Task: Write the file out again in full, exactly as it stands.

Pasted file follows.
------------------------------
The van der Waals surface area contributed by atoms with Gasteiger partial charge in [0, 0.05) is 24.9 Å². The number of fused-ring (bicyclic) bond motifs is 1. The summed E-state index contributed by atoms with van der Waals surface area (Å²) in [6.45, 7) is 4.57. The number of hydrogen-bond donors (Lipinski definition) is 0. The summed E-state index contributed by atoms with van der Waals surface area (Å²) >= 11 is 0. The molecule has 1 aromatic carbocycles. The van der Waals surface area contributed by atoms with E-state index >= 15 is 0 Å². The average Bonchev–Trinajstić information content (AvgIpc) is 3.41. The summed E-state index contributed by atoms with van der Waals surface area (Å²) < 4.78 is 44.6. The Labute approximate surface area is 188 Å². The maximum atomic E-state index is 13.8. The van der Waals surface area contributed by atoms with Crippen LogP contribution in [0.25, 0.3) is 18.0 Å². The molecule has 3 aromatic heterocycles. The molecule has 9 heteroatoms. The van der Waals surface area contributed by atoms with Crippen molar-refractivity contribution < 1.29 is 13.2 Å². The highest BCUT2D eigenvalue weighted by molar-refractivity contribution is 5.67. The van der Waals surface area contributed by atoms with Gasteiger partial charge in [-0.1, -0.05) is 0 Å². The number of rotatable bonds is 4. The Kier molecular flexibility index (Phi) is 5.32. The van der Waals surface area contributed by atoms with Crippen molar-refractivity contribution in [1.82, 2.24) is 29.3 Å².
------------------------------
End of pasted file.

The van der Waals surface area contributed by atoms with Gasteiger partial charge in [0, 0.05) is 24.9 Å². The number of fused-ring (bicyclic) bond motifs is 1. The summed E-state index contributed by atoms with van der Waals surface area (Å²) in [6.45, 7) is 4.57. The number of hydrogen-bond donors (Lipinski definition) is 0. The summed E-state index contributed by atoms with van der Waals surface area (Å²) >= 11 is 0. The molecule has 1 aromatic carbocycles. The van der Waals surface area contributed by atoms with E-state index >= 15 is 0 Å². The average Bonchev–Trinajstić information content (AvgIpc) is 3.41. The summed E-state index contributed by atoms with van der Waals surface area (Å²) < 4.78 is 44.6. The Labute approximate surface area is 188 Å². The maximum atomic E-state index is 13.8. The van der Waals surface area contributed by atoms with Crippen LogP contribution in [0.25, 0.3) is 18.0 Å². The molecule has 3 aromatic heterocycles. The molecule has 9 heteroatoms. The van der Waals surface area contributed by atoms with Crippen molar-refractivity contribution < 1.29 is 13.2 Å². The highest BCUT2D eigenvalue weighted by molar-refractivity contribution is 5.67. The van der Waals surface area contributed by atoms with Gasteiger partial charge in [-0.1, -0.05) is 0 Å². The number of rotatable bonds is 4. The Kier molecular flexibility index (Phi) is 5.32. The van der Waals surface area contributed by atoms with Crippen molar-refractivity contribution in [1.82, 2.24) is 29.3 Å².